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Protestors rally ahead of federal debate

McGill students join environmental justice contingent

At 5 p.m. on September 24, approximately 25 people in support of Divest McGill’s Fossil Free Week initiative gathered at McGill’s Community Square and marched toward Place Émilie-Gamelin to partake in a broader demonstration in front of the CBC–Radio-Canada building before the 2015 federal election’s French-language leaders debate. Many groups seized the opportunity to raise their voices and be heard by the Canadian political class.

The Daily spoke with Julianna Duholke, an organizer with Divest McGill, shortly before the rally began. “We’re seeing this huge gap between policy and climate science at both the McGill level and at the federal level,” explained Duholke. “If McGill steps up to be a climate leader, that could put pressure on our political leaders, but right now, there’s no pressure coming from the bottom, and we’re taking that upon ourselves.”

Laura Cameron, another organizer with Divest McGill, commented “We had a very pretty embarrassing reaction from [Principal Suzanne] Fortier today, where she […] pretty much tried to walk away from us when we confronted her, without talking to us. And she said that she […] could not commit to supporting a freeze on fossil fuel investments.”

Amongst the groups present at the protest was, represented by Cree activist Clayton Thomas-Muller, the organization’s Indigenous Extreme Energy Campaigner. Thomas-Muller was vocal about his hope for a grassroots change beginning in Quebec.

Speaking to The Daily, Thomas-Muller said, “Our message as 350[.org] is to support social movements in Quebec that have mobilized to disrupt tar sands infrastructure.”

Thomas-Muller continued, “We need divestment from dirty fossil fuels, we need a reinvestment of these resources into a zero energy footprint economy that doesn’t force Canadians and First Nations to sacrifice certain communities at the altar of irresponsible economic policies.”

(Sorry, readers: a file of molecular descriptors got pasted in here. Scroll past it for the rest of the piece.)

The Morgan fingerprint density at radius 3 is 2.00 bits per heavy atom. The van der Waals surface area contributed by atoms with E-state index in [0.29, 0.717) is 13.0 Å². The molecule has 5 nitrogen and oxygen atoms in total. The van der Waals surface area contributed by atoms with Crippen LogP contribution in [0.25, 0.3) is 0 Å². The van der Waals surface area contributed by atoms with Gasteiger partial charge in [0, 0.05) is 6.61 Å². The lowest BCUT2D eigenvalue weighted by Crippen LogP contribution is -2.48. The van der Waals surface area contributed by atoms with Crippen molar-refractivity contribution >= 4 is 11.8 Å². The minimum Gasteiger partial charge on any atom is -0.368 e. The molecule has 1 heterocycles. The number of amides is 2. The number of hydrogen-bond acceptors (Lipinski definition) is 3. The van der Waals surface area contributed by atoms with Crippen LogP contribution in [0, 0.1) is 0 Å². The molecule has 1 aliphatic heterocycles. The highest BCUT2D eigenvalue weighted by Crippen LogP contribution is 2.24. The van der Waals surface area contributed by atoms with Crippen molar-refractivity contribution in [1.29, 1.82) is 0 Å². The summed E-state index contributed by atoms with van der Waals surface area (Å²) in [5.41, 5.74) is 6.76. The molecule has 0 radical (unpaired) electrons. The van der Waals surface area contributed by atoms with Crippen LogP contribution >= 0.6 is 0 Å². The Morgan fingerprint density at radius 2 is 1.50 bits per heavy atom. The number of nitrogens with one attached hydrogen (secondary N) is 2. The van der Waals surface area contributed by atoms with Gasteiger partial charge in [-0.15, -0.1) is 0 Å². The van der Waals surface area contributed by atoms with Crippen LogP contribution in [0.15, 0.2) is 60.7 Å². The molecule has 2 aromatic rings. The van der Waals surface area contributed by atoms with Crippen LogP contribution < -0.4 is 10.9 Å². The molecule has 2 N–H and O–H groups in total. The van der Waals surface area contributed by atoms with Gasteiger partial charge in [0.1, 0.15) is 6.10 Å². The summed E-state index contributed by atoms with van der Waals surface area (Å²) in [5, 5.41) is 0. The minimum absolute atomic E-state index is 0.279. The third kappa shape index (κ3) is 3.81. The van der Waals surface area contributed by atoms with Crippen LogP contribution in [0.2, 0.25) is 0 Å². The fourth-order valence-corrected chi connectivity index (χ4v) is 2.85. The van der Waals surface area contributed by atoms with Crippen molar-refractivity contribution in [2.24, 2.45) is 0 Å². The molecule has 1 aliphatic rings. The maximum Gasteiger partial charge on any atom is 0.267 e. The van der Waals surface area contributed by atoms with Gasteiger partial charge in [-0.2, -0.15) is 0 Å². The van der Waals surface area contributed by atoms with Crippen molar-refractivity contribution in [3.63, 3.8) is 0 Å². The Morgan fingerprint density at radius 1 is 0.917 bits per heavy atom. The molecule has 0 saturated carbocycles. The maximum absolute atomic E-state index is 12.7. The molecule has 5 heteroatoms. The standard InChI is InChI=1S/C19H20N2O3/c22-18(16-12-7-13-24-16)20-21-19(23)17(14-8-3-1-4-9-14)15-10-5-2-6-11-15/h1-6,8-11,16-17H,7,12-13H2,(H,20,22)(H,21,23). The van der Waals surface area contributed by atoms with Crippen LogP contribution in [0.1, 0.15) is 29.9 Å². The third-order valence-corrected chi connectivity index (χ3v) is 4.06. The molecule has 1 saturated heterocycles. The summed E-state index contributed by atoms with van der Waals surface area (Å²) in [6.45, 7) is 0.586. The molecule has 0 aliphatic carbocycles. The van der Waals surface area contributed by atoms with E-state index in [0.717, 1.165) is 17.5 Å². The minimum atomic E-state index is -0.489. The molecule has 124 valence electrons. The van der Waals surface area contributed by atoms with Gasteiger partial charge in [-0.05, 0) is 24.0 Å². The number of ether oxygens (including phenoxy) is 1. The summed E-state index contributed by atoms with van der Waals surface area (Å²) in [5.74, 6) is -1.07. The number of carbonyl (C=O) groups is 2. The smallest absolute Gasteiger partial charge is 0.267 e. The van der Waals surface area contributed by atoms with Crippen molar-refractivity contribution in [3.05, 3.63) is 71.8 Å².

Many other groups expressed their concerns with the legacy of Prime Minister Stephen Harper’s Conservative government with regards to other issues. Marie-Hélène Arruda, coordinator of the Mouvement autonome et solidaire des sans-emploi (MASSE), an organization dedicated to supporting the unemployed, was critical of the government’s direction in the matter of employment. “We have to pay attention to the Conservatives’ [actions] over the past few years,” Arruda told The Daily in French. “It is time for this to stop.”

Additionally, Serge Cadieux, secretary-general of the Fédération des travailleurs du Québec (FTQ), denounced the government’s “attack toward the union movement,” mentioning Bill C-377, which modifies tax law to impose heavy reporting obligations on unions, as an example of such policy.

In addition to the organized groups present, many non-affiliated protesters came to stand in solidarity with the various social movements voicing their requests. One supporter, when asked about his expectations for the night’s debate, expressed his desire to “see the words ‘climate change’ get mentioned.” Others were specifically offering their encouragement to the political parties involved.

Daniel Pelletier, a Green Party supporter from Ville-Marie, deplored the silencing of Green Party leader Elizabeth May in two previous debates, one organized by the Globe and Mail and Google Canada, and another by the Munk Debates. Speaking to the importance of climate change, Pelletier told The Daily, “We need to vote for the future of the planet.”